By: Irshad Siddiqui

“Can I pray with you?” asked Joshua an attendee at the Masjid Open House. A member of the St. Petersburg Jewish community, Joshua learned about the open house and brought his 6-year-old daughter to show her the Mosque. He stood beside his new friend Hamid, one of our Masjid volunteers, during the Dhuhr prayer and emulated the moves of the other worshippers. It was a sight that reflected the openness and acceptance that each one of the visitors would express that day.

Non-Muslims – Jews, Christians, Hindus and Sikhs alike – thronged the New Tampa Masjid to attend our Open House on October 23, 2016. “Our doors are open!” proclaimed a flyer inviting the community to the event. In the throes of election fever and strong rhetoric that comes with it, the air was palpable with intrigue and inquisitiveness among the visitors. “I did not know that Islam revered Jesus so highly,” quipped a Christian attendee. Another attendee from a nearby church congregation hugged a volunteer and said, “Thank you for opening your doors for us – we had a lot of misconceptions about Islam and Muslims”.

As the guests kept pouring in, volunteer were seen providing a guided tour of the Masjid. They explained the centrality of the Masjid in a Muslim’s life as a place of prayer, as well as a center for spirituality and community. They translated the Quranic verses written on the walls and talked about the history of the Masjid and its architecture. Dr Khan, a volunteer, sat with a group of older visitors, as he explained to them the basic tenets of Islam, especially the five daily prayers, while the Adhan was being called. The visitors watched in silence as the worshippers stood up for the Dhuhr prayer, taking note of the order and formation that replaced randomness as soon as the Iqamah was called. After the prayer, Imam Junaid explained the method of the Salah and its spiritual significance in the life of the Muslim.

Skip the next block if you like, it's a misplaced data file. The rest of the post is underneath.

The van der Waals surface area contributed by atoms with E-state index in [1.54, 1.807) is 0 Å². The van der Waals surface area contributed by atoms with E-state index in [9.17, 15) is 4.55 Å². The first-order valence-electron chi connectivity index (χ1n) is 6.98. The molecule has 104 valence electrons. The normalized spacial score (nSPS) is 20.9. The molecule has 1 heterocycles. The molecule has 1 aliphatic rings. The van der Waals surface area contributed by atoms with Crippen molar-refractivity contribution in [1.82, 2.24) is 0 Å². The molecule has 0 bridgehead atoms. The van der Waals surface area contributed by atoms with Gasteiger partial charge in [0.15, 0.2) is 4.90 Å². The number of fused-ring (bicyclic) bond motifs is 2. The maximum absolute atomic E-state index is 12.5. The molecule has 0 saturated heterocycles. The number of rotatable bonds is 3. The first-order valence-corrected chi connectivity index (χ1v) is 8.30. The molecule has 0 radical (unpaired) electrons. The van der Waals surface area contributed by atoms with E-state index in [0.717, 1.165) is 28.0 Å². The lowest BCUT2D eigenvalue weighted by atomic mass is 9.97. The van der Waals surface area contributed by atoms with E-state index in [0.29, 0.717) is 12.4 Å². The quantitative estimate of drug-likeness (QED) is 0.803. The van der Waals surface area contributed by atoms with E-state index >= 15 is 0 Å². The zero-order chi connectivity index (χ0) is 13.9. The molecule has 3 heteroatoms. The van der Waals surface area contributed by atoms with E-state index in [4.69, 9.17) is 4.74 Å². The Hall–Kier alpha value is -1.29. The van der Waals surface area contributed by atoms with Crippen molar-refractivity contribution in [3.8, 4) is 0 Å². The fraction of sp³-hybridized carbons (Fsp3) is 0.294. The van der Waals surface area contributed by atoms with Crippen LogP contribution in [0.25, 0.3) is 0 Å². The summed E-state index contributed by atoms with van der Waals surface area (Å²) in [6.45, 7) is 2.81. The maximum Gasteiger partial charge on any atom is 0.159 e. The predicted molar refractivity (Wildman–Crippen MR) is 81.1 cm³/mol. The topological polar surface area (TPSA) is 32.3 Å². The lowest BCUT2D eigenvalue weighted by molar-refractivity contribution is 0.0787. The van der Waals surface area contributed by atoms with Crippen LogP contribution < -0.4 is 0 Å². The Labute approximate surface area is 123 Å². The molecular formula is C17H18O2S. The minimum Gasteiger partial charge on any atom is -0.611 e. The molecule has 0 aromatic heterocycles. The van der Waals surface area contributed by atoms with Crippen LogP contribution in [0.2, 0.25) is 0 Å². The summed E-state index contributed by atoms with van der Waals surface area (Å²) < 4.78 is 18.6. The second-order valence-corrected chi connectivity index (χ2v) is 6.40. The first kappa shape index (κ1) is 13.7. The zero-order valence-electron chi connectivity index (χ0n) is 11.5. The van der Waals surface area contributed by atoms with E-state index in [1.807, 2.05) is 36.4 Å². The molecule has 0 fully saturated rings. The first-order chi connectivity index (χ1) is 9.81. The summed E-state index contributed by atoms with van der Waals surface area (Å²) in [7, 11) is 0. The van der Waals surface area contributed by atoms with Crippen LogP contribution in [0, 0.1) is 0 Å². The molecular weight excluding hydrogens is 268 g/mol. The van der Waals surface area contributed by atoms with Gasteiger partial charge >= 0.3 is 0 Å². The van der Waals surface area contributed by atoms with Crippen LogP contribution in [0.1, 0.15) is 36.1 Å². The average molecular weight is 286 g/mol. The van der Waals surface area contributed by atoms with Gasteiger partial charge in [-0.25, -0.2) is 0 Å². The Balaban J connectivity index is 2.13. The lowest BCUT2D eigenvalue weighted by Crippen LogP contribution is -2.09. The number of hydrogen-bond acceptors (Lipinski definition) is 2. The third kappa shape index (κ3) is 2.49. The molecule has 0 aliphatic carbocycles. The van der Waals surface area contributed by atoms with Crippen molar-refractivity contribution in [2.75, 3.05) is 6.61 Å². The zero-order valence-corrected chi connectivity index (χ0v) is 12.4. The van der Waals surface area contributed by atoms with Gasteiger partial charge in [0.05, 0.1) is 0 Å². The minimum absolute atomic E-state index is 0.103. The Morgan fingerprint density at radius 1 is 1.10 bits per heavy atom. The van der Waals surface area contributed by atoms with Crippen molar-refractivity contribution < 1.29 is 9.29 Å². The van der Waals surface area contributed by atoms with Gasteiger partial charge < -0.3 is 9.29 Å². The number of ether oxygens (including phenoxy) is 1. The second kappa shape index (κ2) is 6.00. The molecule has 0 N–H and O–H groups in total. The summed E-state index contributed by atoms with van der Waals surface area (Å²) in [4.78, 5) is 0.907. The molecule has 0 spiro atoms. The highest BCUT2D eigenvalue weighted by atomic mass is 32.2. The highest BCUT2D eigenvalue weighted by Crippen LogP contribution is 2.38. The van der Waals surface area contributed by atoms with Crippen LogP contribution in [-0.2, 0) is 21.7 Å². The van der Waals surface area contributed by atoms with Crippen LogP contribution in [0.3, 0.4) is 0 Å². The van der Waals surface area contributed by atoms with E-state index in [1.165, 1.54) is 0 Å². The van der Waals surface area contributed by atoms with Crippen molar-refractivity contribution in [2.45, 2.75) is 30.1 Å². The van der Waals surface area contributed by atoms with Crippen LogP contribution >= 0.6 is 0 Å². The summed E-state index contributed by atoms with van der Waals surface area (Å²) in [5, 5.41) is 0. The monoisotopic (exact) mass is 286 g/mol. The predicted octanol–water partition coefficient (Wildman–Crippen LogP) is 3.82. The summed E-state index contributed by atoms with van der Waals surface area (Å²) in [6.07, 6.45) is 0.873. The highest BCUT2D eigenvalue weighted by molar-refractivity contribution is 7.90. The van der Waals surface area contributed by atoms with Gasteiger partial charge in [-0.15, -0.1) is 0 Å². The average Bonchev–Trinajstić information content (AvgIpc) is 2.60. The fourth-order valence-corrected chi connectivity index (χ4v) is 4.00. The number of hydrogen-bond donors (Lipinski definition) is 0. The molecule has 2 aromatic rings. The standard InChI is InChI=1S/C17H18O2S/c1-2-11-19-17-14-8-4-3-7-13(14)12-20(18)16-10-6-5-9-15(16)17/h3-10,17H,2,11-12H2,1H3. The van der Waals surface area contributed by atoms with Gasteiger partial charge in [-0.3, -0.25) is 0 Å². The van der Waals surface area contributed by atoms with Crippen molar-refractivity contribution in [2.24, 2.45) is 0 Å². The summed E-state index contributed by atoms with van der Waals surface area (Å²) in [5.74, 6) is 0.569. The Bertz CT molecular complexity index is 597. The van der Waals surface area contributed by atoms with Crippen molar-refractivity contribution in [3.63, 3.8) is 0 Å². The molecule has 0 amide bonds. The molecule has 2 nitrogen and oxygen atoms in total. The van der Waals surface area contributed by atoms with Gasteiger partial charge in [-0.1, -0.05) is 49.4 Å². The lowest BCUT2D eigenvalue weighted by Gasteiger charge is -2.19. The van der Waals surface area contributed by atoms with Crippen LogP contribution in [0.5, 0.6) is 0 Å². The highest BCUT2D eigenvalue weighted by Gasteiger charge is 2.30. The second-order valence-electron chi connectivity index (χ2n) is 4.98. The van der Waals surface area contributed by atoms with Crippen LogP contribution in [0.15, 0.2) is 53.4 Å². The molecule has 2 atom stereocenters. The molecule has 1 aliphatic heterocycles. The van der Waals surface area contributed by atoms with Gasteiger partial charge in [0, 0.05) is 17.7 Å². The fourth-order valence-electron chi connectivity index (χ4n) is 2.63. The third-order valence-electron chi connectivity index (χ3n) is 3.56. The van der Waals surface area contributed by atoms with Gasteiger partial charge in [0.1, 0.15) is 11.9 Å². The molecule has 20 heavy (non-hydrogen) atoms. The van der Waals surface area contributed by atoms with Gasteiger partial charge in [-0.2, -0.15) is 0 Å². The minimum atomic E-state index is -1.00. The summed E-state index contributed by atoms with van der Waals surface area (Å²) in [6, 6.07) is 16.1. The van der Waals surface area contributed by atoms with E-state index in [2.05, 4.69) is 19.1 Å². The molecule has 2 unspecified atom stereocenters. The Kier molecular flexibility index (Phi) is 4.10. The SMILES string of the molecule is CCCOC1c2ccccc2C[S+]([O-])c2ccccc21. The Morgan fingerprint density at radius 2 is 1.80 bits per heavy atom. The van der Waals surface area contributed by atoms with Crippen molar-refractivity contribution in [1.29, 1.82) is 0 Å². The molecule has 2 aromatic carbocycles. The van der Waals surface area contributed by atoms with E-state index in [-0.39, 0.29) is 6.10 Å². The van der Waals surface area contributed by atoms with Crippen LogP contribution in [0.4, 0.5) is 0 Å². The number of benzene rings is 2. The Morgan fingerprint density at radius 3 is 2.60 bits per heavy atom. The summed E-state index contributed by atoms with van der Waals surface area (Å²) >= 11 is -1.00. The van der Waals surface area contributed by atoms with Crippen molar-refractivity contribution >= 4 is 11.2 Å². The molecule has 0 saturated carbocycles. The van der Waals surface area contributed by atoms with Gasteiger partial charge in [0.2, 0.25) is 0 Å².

The visitors were ushered into the exhibits and poster gallery by the volunteers. They had an opportunity to browse posters and educational materials from Discover Islam that describe common Islamic beliefs and also address common misconceptions about Islam. The ladies loved the Henna station as well as the room full of ethnic wear that was being displayed by sisters of our community. Some visitors took the time to chat with our resident experts after they were done touring the Masjid and browsing the different exhibits. Sister Danielle and Br Shakeel provided in-depth answers for a variety of questions posed by the visitors.

The tour of the Masjid was capped with a splendid lunch prepared by the community members. The guided tours, the exhibits, and the one-on-one attention provided by the volunteers and community members all made for a very cordial and friendly experience for our non-Muslim guests. The Open House met its goal of showing our neighbors that a Masjid is a simple place of prayer, attended by common folk who have common every day struggles and strive to have a positive impact on our community and the country.  It helped debunk stereotypes and opened up hearts and minds. Overall, it was a very pleasant and heartwarming day for everyone Alhamdulillah.

The community members and volunteers yet again rose to the occasion and showed their openness and dedication in organizing this successful event. In this upcoming year full of challenges and opportunities, we look inwards to our community for the strength and outward to our neighbors for the support we need to thrive and build a better Tampa and a better America. May Allah help us and guide us towards a successful and bright future. A future where complete strangers like Joshua and Hamid are able to share a moment of appreciation and gratitude for each other, and for each other’s faith.  Aameen.